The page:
May 13 - The Independent Community Bankers of America (ICBA) has applauded the U.S. House of Representatives for approving ICBA-advocated legislation that supports local economic growth by reducing regulatory burdens on community banks. The House today approved H.R. 3329 and H.R. 2672 to help community banks raise capital and lend in their communities.
The votes come one week after ICBA’s Washington Policy Summit, a grassroots event that drew more than 1,000 community bankers and industry advocates to the nation’s capital to meet with members of Congress and regulators on ICBA’s top policy priorities—including regulatory relief for community banks.
“To promote community-based economic growth and job creation, community banks need sound regulations appropriate to their traditional business model and lower-risk profile,” ICBA President and CEO Camden R. Fine said. “ICBA thanks the House for advancing these important measures to help community banks do what they do best—support local economies and jobs in their communities.”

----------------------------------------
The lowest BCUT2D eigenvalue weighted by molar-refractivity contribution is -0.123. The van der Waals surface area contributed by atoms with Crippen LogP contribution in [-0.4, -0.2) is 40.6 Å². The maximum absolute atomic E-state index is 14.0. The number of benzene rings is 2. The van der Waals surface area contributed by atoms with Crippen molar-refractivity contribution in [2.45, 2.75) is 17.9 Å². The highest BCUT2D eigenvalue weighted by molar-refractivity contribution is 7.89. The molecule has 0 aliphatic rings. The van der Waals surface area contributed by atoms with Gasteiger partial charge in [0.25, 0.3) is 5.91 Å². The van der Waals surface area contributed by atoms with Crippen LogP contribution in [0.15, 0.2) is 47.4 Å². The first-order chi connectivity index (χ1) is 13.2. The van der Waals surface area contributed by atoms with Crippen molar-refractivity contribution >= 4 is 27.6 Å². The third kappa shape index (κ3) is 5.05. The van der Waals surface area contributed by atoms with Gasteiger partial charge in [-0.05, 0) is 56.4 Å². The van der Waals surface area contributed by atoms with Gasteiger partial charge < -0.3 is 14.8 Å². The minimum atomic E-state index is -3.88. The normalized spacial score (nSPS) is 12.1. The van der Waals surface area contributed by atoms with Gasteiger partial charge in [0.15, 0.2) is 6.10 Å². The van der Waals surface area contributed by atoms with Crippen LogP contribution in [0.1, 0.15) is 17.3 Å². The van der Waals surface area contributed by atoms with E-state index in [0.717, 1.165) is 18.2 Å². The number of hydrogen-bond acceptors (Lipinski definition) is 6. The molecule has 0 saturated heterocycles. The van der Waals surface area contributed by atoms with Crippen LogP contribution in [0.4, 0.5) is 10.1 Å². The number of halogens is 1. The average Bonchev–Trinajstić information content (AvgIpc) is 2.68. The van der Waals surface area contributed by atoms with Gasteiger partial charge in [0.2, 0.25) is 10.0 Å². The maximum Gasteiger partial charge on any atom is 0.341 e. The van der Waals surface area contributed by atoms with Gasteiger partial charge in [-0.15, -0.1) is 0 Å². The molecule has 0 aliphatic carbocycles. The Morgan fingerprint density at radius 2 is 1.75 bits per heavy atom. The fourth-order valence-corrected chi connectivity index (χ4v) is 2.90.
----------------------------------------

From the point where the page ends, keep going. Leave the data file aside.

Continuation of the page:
H.R. 3329 would increase the qualifying asset threshold of the Small Bank Holding Company Policy Statement from $500 million to $1 billion and allow small savings and loan holding companies to be covered by its provisions. The legislation would make it easier for community bank and thrift holding companies to raise capital.
H.R. 2672 would create a process in which individuals could petition the Consumer Financial Protection Bureau to have the rural status of a county reassessed. This would allow a broader range of evaluation criteria, more accurately identify rural counties and help ensure continued access to mortgage credit in those communities.
ICBA strongly supports both measures, which are inspired by its Plan for Prosperity regulatory relief platform for the 113th Congress. The association urges the Senate to take up and quickly pass both bills.
For more information on ICBA’s Plan for Prosperity, visit www.icba.org.
The Independent Community Bankers of America®, the nation’s voice for more than 6,500 community banks of all sizes and charter types, is dedicated exclusively to representing the interests of the community banking industry and its membership through effective advocacy, best-in-class education and high-quality products and services. For more information, visit www.icba.org.